As the cost of food rises more and more each day, most of us find that we have to stretch what we can for a long as we can. Sometimes that mean taking a chance and using foods in our pantry that may be expired. However, it would seem that there are certain foods that should never be used past their expiration date, no matter what.
In the case of egg substitutes, it is important to adhere to the expiration date on the carton. Eggs, in the shell, can be stored in the refrigerator for 3-5 weeks, however, egg substitutes have a very short shelf life once opened. Unopened they will last about ten days, on the other hand, if opened they need to be used within 3-5 days on average.
Unlike their hard cheese counterparts such as cheddar or gouda, which can last up to six months in your refrigerator after opening, your softer cheeses do not have near the shelf life. The difference in expiration is simply reliant on how easily bacteria can penetrate the product. Once the expirations date or you spy any mold whichever comes first, your softer cheeses need to be tossed.
I am guilty of this next one. When we use a condiment, for some reason we have it in our mind that an opened condiment has an unending shelf life. However, from the moment you pop the seal, condiments begin to degrade just like any other product. A word of advice—the date on the jar is not the expiration date after opening. That is the date that you need to use the product by. If you have not started using it by the date shown, it is a good rule of thumb to just toss it.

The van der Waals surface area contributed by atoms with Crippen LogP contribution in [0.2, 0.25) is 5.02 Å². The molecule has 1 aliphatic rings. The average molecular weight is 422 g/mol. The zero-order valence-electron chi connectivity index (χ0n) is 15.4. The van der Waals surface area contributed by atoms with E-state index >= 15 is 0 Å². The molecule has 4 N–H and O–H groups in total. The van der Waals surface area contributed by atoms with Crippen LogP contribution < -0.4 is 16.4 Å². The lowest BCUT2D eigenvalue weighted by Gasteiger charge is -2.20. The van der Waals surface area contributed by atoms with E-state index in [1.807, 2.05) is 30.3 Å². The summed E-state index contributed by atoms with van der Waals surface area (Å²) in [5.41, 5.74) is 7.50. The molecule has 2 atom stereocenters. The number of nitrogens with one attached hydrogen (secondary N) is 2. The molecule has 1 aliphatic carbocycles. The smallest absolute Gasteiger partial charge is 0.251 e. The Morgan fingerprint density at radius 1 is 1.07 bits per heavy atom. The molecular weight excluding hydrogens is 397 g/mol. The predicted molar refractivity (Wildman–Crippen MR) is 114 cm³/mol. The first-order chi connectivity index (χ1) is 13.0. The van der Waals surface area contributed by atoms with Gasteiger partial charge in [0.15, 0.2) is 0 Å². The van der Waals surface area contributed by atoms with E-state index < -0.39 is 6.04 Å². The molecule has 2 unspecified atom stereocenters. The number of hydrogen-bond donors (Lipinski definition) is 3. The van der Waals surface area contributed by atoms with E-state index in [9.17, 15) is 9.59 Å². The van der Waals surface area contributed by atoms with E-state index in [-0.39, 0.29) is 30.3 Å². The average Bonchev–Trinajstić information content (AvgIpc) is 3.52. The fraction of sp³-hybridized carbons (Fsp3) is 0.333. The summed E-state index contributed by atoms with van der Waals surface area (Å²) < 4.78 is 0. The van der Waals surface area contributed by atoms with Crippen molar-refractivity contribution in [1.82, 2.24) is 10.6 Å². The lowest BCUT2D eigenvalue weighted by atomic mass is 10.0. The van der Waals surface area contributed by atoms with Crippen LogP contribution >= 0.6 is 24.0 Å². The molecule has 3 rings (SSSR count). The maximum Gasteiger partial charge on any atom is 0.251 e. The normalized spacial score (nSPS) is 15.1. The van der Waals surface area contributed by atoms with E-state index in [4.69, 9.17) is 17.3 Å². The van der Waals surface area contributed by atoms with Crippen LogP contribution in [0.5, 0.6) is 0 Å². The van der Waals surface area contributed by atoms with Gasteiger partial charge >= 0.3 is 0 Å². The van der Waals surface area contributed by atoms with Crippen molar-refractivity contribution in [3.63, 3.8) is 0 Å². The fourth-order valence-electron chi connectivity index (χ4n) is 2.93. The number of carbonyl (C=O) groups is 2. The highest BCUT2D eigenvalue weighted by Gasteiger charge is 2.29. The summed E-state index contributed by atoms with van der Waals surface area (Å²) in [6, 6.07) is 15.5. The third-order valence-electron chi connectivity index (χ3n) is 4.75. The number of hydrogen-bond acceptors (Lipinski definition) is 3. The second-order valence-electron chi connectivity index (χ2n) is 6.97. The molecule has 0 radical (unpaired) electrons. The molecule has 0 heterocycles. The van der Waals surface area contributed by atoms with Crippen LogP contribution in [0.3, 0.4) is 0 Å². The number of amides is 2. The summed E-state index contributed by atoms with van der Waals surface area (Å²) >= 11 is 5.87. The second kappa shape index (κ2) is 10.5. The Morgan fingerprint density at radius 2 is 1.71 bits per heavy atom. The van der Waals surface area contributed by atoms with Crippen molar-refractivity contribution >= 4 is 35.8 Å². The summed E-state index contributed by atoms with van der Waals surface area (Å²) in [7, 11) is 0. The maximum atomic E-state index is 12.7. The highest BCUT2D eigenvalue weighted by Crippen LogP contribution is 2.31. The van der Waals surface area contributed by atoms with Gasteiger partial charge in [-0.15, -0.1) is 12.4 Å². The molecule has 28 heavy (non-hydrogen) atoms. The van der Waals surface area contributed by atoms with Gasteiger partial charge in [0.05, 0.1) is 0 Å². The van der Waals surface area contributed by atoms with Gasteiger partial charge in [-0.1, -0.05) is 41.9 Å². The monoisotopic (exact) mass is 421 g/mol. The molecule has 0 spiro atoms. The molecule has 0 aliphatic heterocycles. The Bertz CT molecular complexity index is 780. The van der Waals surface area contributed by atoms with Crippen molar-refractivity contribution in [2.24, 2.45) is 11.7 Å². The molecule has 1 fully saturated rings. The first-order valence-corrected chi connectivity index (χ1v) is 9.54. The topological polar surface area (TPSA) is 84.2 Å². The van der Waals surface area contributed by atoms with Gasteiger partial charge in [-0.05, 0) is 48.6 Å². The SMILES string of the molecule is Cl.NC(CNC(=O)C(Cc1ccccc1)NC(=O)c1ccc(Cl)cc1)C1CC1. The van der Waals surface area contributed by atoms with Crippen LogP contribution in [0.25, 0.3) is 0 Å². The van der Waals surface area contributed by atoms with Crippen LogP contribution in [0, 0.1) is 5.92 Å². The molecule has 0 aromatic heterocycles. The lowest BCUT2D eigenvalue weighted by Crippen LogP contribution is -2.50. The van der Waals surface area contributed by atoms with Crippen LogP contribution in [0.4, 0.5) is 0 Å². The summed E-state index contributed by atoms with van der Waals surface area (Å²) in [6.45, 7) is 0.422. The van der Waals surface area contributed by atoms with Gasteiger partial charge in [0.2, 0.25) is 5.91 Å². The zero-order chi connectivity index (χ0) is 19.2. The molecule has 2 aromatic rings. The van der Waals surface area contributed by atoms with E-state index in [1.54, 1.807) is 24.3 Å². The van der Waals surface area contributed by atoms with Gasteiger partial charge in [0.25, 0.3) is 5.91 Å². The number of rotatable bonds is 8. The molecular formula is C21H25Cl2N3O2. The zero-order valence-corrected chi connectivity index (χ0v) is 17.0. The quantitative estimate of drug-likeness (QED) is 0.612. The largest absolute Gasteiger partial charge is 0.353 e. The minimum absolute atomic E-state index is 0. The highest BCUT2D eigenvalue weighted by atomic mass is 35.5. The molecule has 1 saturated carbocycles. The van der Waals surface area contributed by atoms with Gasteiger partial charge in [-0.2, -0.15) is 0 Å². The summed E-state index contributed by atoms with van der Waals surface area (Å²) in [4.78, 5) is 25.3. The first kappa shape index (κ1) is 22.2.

Most fresh meats have a “sell by” date listed on it. This is the latest date that the grocer has to move the product out of the store, or else remove it from their store. However, next to that date will often be the phrase “use or freeze by”. You pretty much want to follow this date to a tee by doing one or the other—use it or freeze it. If you don’t you will end up with meat that is not consumable and a chunk was taken out of your food budget that has gone to waste.
It is in your best interest to keep an eye on any expirations dates listed on these particular foods. With the recent rise in reports pertaining to foodborne illnesses, one has to wonder if a majority of them are due to people just not heading expiration dates on their foods